Contemporary scientific research is performed by gathering and analyzing vast amounts of data. Regardless of whether this data is the result of real-world measurements or numerical simulations, extracting information from data becomes more and more difficult as the amount of data grows. Virtual-reality data exploration is a proposed technique combining real-time visualization, interaction and virtual reality environments to address the growing size and complexity of scientific data (see Figures 1 and 2).
Figure 1: Video of a user exploring a CAT scan of a patient with severe head trauma using an HTC Vive commodity head-mounted display.
Figure 2: Video of a user exploring a 3D seismic tomographic reconstruction of the Earth's crust and mantle underneath the western United States using an HTC Vive commodity head-mounted display.
A virtual-reality data exploration system offers a user the ability to create visualizations of large "live" data sets, i.e., data sets that are transmitted from a running simulation, and to interact with these visualizations to gain better insight into the data. Virtual reality environments offer the benefits of more natural interaction using six-degree-of-freedom input devices, and better understanding of three-dimensional data using stereoscopic output.
Virtual-reality data exploration places several constraints on a framework that require design of specific data structures and algorithms. The most important requirement is the maintenance of high and constant frame rates, to not break the "suspension of disbelief" necessary to interact naturally and effectively with a virtual environment. Most "classic" visualization techniques such as isosurfaces or direct volume rendering were not designed with interactivity in mind; to make those techniques applicable to data exploration they have to be changed or implemented differently. Another requirement is genericity: To be able to deal with live data, a data exploration system cannot afford to perform expensive pre-processing before offering data for exploration; this implies that the data exploration system has to work natively on the provided data, e.g., it is not sufficient to support only a single canonical grid topology and to re-sample source data to that topology.
Figure 3: Exploring a 3D flow data set (resulting from a wind tunnel simulation) by interactively placing and dragging stream ribbons visualizing direction, velocity and vorticity of the flow. The depicted data set is defined on an unstructured (tetrahedral) grid. A video of the program used to visualize seismic tomography data in a CAVE is available for download (MPEG-1 format, 29,273KB).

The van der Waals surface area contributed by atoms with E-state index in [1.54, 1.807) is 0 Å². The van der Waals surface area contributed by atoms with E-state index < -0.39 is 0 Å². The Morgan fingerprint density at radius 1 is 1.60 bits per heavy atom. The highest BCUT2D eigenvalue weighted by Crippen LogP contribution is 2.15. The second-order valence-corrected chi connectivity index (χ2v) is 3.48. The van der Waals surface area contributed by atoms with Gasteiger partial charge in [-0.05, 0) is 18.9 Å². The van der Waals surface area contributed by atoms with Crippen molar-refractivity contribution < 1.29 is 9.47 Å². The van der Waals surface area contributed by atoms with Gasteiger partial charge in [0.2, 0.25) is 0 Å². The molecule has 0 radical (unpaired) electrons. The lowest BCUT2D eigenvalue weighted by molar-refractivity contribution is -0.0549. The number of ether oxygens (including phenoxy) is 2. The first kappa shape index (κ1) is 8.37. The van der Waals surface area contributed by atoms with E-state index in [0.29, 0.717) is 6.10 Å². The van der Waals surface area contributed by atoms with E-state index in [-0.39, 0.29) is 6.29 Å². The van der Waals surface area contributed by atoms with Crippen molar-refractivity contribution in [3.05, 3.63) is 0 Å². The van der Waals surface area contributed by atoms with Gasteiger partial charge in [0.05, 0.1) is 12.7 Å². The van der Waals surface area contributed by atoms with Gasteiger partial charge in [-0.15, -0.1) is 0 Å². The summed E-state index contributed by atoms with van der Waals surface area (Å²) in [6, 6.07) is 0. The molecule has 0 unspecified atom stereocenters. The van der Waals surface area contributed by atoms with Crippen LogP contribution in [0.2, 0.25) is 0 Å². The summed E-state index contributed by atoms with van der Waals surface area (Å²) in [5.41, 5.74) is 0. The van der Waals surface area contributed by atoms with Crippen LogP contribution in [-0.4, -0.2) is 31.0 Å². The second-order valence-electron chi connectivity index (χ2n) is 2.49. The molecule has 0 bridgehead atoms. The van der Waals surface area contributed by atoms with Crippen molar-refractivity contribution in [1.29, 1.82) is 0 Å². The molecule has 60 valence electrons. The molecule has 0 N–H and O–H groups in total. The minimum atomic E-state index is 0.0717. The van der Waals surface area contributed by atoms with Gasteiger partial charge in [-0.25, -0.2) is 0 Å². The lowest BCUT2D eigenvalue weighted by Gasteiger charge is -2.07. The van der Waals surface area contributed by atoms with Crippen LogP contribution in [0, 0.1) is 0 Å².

The main project goals were to design and implement a framework that enables interactive exploration of large three-dimensional scientific data sets defined on different grid structures. This included the following detail goals:
Implement interactive versions of classic visualization techniques
Interactive streamlines, streamribbons, etc.
Seeded particle systems
Seeded direct volume rendering
Design and implement grid abstraction layer offering topology-independent functionality necessary to perform all selected visualization techniques.
Invent interaction paradigms for three-dimensional data in virtual environments.
The current version of our framework, referred to as 3D Visualizer, supports isosurfaces, streamlines etc. and particle systems on cartesian, rectilinear, (hexahedral) curvilinear, tetrahedral and AMR grids. Our exploration program runs on a multitude of virtual reality hardware, including FakeSpace Immersive Workbench, FakeSpace ImmersaDesk, CAVE and many display wall environments using a virtual reality library developed by ourselves. We presented a paper describing our algorithms and data structures to a workshop on hierarchical methods organized by UC Davis; the paper was later included in a book containing material presented at that workshop. The paper is available for download (PDF version, 603K).
Kreylos, O., Bethel, E.W., Ligocki, T.J. and Hamann, B., Virtual-Reality Based Interactive Exploration of Multiresolution Data, in: Farin, G., Hagen, H. and Hamann, B., eds., Hierarchical Approximation and Geometrical Methods for Scientific Visualization, Springer-Verlag, Heidelberg, Germany, pp. 205-224 (2003)
Kreylos, O., Bawden, G., Bernardin, T., Billen, M.I., Cowgill, E.S., Gold, R.D., Hamann, B., Jadamec, M., Kellogg, L.H., Staadt, O.G., Sumner, D.Y., Enabling Scientific Workflows in Virtual Reality, in: Hong Wong, K., Baciu, G., and Bao, H., eds.,"Proceedings of ACM SIGGRAPH International Conference on Virtual Reality Continuum and its Applications (VRCIA 2006)," ACM Press, New York, New York, pp. 155-162 (2006)
Kellogg, L.H., Bawden, G.W., Bernardin, T., Billen, M., Cowgill, E., Hamann, B., Jadamec, M., Kreylos, O., Staadt, O., and Sumner, D., Interactive Visualization to Advance Earthquake Simulation, Pure and Applied Geophysics 165(3/4), pp. 621-633 (2008)
Billen, M.I., Kreylos, O., Hamann, B., Jadamec, M.A., Kellogg, L.H., Staadt, O., and Sumner, D.Y., A Geoscience Perspective on Immersive 3D Gridded Data Visualization, Computers and Geosciences 34(9), pp. 1056-1072 (2008)
Stevens, E.W., Sumner, D.Y., Harwood, C.L., Crutchfield, J.P., Hamann, B., Kreylos, O., Puckett, E., and Senge, P., Understanding Microbialite Morphology Using a Comprehensive Suite of 3D Analysis Tools, Astrobiology 11(6), Mary Ann Liebert, Inc., New Rochelle, NY, pp. 509-518 (2011)